Opening the Jamboree Bag

26 Feb

Those familiar with this blog will know that I’m not terribly keen on self-promotion, but I hope that I shall be forgiven on this occasion. In the summer, I put together a sampler of my writing in a range of forms across the better part of thirty years. For reasons outlined below, I chose to call it Jamboree Bag. The idea was to provide something that publishers or agents could look at – ha ha – and anyone else who might be interested, to demonstrate the range of my writing.

I’ve finally decided to let it loose on an unsuspecting and almost certainly uninterested world. Perhaps it was reading The Salmon of Doubt, a compendium of posthumously published pieces by Douglas Adams (RIP, big man) that prompted me to do so. After all, you’re a long time dead, as they say. It’s available now on Lulu – just follow the link. My facility with e-books is almost nil, so for the moment it’s only available in paperback format. You get 147 pages featuring excerpts from the novels and novellas that I’ve written to date, a couple of short stories, extracts from my two works-in-progress, memoir and journalism, all for an entrance fee of just a fiver. There are 24 pieces in all. It’s illustrated with photos and with the occasional drawing too. To quote my writing friends, “each of these pieces is a clean, tight example of excellent writing” (Lauren Sapala), “every piece was beautifully written, interesting and engaging” (Mari Biella). And they couldn’t possibly be biased, could they?


Anyway, here’s what I have to say about it in the introduction.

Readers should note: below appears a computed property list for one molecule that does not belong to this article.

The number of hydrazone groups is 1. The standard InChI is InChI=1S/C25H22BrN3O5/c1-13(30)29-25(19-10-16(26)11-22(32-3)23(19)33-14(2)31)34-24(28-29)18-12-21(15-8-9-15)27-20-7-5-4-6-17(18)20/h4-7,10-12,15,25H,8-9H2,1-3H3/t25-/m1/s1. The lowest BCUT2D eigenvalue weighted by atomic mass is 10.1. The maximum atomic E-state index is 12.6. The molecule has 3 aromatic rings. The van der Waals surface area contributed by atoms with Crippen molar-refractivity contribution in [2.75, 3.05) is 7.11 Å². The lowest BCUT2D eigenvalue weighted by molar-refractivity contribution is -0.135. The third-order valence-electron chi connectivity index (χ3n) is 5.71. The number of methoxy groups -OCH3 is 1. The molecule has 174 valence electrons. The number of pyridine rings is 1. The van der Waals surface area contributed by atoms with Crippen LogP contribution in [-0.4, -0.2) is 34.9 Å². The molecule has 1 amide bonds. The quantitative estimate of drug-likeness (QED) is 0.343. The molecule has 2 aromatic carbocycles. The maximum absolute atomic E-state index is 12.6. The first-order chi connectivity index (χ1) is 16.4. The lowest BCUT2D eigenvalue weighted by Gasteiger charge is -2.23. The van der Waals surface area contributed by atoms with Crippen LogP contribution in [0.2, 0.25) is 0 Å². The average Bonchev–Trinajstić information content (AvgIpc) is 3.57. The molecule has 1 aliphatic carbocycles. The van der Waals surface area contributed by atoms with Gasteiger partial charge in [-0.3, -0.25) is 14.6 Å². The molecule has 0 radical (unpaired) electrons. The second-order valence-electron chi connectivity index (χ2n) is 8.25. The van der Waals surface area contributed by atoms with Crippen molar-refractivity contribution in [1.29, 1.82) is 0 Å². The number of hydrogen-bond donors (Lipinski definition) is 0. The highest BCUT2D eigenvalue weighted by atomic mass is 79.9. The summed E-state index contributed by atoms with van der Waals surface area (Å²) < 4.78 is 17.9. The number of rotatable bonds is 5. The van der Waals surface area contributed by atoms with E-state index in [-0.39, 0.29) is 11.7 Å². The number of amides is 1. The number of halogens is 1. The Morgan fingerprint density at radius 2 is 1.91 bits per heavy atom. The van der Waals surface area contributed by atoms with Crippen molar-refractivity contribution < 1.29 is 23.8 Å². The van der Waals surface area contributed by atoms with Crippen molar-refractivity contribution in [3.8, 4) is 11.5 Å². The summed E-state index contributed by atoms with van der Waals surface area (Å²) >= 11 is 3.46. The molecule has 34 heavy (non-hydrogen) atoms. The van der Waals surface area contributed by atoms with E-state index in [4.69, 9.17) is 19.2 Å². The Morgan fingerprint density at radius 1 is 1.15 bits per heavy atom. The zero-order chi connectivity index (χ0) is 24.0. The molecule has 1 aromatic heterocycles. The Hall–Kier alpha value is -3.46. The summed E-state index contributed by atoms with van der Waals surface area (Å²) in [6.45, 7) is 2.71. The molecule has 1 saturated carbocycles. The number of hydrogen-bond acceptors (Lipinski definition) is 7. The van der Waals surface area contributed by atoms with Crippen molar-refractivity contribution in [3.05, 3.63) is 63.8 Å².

A long time ago in England, there existed something called a Jamboree Bag. Cheap to buy, it contained a variety of sweets and toys all wrapped up in a package featuring jokes and puzzles.

I’ve been writing forever. You could probably still buy a Jamboree Bag when I made up my first story. Friends at Sixth Form will remember my first efforts, absurdist plays that never got beyond act one, scene three.  Then there were the lyrics that I wrote for bands in which I played, always the wordiest of songs.  In my late teens, I made my first unsuccessful forays into novel writing, gloomy and self-pitying attempts that invariably faltered after a single chapter. After completing and then discarding three novels in the 1990s, I’d written my obligatory half million words of rubbish.  I was ready to start writing for real. 

I’ve worked as a freelance music journalist and in 2009, Helter Skelter published Music in Dreamland, my biography of the leftfield musician, Bill Nelson.  I’m a writer in mid-career.  It just so happens that my fiction has yet to be published. Over the years, I’ve amassed something of a backlog.  There are my two novellas, The Great English Novel (2002) and Norwegian Rock (2006), my war novel, “Mayflies” (2012) and a clutch of short stories written over the past decade.  At present, I’m working on two further novels. 

All in all, then, it seems like a good time for a retrospective.  And so here’s a jamboree bag, crammed full with writing from across the years in a range of forms – extracts from novels and novellas, short stories, biography, memoir, music journalism, blog posts, song lyrics, even poems…  

All text and images © PSR 2014


2 Responses to “Opening the Jamboree Bag”

  1. Mari Biella February 27, 2014 at 11:16 am #

    I think you can be forgiven a little self-promotion on occasion, Paul! And if you’d still like to be interviewed about JB on my blog, my list of questions are almost ready and will be winging their way to you soon…

  2. Paul Sutton Reeves February 27, 2014 at 1:05 pm #

    Hi Mari and thanks for your comments. It would be an honour to be interviewed!

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